Hubble, Edwin Powell (1889–1953)
Edwin Hubble was an American astronomer whose observations proved that galaxies are "island universes," not nebulae inside our own galaxy. His greatest discovery was the linear relationship between a galaxy's distance and the speed with which it is moving, now known as the Hubble law.
Upon graduation from the University of Chicago, Hubble won a Rhodes scholarship and earned a law degree at Oxford University. After obtaining his doctorate he spent his career, aside from army service in both world wars, at Mount Wilson Observatory where he used the 100-inch (2.5m) telescope.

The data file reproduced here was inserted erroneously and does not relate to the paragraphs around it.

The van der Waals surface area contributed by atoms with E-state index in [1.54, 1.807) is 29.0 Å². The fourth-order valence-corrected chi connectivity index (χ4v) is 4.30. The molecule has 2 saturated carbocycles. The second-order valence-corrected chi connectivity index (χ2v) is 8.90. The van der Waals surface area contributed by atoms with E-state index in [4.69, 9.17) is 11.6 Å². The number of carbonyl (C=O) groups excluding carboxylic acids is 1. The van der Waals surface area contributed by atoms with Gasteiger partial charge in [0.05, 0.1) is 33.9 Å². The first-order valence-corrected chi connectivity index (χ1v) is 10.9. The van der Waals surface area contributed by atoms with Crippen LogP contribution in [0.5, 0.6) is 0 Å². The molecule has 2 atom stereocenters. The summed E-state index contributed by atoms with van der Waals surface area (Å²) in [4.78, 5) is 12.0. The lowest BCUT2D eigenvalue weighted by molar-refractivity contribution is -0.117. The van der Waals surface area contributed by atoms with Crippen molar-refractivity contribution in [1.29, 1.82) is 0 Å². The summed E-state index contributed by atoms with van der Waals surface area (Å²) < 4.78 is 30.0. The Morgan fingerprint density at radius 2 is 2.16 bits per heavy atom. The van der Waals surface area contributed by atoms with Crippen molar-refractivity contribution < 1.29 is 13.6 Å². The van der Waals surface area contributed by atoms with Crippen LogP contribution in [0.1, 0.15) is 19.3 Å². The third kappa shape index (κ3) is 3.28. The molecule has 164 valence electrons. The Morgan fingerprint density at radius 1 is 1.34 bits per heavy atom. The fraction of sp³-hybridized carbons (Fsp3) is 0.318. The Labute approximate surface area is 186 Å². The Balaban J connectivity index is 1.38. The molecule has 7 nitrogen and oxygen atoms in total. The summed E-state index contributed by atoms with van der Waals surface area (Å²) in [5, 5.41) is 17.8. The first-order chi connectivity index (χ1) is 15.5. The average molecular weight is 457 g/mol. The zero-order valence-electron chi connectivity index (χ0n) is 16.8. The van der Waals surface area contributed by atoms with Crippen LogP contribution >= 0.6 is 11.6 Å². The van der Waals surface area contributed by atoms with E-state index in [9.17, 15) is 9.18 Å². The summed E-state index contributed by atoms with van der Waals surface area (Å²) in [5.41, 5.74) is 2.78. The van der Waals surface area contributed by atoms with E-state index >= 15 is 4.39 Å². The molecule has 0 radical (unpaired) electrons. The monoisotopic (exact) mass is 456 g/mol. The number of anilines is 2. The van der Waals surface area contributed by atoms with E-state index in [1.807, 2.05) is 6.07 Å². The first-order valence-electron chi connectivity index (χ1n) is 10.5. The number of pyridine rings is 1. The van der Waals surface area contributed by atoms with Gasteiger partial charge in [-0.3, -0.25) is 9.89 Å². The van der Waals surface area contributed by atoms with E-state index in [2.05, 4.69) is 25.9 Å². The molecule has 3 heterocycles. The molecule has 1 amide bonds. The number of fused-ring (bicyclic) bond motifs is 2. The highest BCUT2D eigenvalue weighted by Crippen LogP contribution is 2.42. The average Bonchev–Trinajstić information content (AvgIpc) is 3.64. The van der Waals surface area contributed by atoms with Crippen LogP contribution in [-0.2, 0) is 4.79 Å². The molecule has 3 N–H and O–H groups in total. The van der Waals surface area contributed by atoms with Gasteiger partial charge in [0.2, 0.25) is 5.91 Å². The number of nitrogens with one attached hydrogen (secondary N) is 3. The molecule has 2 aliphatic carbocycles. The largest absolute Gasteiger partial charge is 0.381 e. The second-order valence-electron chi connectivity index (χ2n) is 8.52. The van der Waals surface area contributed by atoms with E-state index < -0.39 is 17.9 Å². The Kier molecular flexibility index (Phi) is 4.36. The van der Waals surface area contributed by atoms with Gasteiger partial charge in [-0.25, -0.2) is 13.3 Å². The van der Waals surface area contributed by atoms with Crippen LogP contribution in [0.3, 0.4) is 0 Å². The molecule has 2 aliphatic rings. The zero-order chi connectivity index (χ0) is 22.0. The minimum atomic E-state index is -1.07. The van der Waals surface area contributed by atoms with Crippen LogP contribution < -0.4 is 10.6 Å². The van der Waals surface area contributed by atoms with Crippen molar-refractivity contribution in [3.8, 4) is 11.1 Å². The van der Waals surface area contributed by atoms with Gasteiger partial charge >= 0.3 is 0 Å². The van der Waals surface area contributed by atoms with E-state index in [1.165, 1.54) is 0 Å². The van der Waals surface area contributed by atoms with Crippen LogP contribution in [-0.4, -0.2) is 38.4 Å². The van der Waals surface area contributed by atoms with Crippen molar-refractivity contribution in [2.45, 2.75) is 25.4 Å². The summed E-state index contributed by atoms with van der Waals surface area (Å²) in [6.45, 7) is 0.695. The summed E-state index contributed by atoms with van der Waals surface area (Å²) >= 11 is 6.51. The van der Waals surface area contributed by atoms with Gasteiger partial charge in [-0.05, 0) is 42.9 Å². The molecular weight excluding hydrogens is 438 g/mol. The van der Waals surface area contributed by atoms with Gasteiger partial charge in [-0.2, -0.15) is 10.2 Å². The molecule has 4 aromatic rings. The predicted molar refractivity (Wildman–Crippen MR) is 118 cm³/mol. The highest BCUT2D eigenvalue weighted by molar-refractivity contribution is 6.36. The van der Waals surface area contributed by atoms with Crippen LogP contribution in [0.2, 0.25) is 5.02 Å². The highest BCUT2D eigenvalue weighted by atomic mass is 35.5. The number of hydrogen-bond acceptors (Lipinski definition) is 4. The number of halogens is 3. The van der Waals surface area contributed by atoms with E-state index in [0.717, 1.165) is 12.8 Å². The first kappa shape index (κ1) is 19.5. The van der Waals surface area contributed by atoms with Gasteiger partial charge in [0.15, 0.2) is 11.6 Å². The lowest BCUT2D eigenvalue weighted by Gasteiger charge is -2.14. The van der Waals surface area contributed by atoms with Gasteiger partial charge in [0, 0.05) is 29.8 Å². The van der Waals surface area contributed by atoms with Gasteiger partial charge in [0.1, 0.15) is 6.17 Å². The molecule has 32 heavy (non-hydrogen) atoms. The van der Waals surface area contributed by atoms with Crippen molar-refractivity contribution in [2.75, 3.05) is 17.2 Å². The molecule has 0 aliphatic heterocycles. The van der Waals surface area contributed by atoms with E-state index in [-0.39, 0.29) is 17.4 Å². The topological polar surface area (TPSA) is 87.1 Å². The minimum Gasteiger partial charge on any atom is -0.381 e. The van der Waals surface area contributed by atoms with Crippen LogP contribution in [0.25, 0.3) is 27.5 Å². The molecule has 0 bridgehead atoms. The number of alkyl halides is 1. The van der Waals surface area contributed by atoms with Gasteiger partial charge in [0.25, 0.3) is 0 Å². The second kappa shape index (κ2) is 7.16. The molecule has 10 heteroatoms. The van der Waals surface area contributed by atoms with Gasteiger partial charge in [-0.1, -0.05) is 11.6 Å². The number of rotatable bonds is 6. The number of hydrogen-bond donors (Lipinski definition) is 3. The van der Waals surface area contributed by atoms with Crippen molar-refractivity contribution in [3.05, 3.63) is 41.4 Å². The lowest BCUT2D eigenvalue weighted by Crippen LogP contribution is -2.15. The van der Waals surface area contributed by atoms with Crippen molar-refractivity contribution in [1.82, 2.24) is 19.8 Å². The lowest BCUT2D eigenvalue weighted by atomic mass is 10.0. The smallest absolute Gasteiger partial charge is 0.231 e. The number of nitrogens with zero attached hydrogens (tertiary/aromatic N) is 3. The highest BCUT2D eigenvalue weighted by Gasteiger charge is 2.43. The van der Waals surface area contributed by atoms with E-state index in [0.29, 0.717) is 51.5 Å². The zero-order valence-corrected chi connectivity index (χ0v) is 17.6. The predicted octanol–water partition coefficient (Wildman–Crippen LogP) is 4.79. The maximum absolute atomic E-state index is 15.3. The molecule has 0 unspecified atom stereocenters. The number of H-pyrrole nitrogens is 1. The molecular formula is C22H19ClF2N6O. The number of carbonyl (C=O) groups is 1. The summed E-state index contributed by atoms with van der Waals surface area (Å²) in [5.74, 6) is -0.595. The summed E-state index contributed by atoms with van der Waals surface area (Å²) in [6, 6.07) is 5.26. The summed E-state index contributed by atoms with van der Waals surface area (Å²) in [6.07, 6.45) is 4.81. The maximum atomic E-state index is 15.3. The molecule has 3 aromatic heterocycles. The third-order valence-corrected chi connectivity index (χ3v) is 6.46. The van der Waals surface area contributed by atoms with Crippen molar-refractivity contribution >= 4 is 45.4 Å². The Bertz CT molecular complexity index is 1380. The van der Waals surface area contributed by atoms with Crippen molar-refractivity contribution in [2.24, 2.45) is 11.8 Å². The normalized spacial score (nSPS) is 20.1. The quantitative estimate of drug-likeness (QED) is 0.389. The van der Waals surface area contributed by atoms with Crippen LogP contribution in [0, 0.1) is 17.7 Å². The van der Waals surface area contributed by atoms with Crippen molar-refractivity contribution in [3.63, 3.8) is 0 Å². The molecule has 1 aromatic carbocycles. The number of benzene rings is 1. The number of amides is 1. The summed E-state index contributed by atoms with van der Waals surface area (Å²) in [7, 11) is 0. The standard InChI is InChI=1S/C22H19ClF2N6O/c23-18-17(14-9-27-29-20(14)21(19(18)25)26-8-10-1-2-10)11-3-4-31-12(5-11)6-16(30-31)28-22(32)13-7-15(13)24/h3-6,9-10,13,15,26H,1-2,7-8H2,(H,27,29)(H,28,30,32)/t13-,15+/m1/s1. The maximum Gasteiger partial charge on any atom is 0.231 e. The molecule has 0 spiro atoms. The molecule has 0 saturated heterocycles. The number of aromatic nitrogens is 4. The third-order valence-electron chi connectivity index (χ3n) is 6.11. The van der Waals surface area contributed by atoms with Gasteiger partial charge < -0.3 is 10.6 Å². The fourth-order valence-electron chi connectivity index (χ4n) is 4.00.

In 1923 to 1925 he identified Cepheid variables in the "nebulae" NGC 6822, M31 (the Andromeda Galaxy), and M33 (the Triangulum Galaxy) and proved conclusively that they are outside the Galaxy. His investigation of these and similar objects, which he called extragalactic nebulae and which astronomers today call galaxies, led to his now-standard classification system of elliptical, spiral, and irregular galaxies, and to the proof that they are distributed uniformly out to great distances. Hubble measured distances to galaxies and, with Milton Humason, extended Vesto Slipher's measurements of their redshifts. In 1929 he published the velocity-time relation which, taken as evidence of an expanding universe, is the basis of modern cosmology; the constant in this relation is called the Hubble constant.
The Hubble Space Telescope is also named in his honor.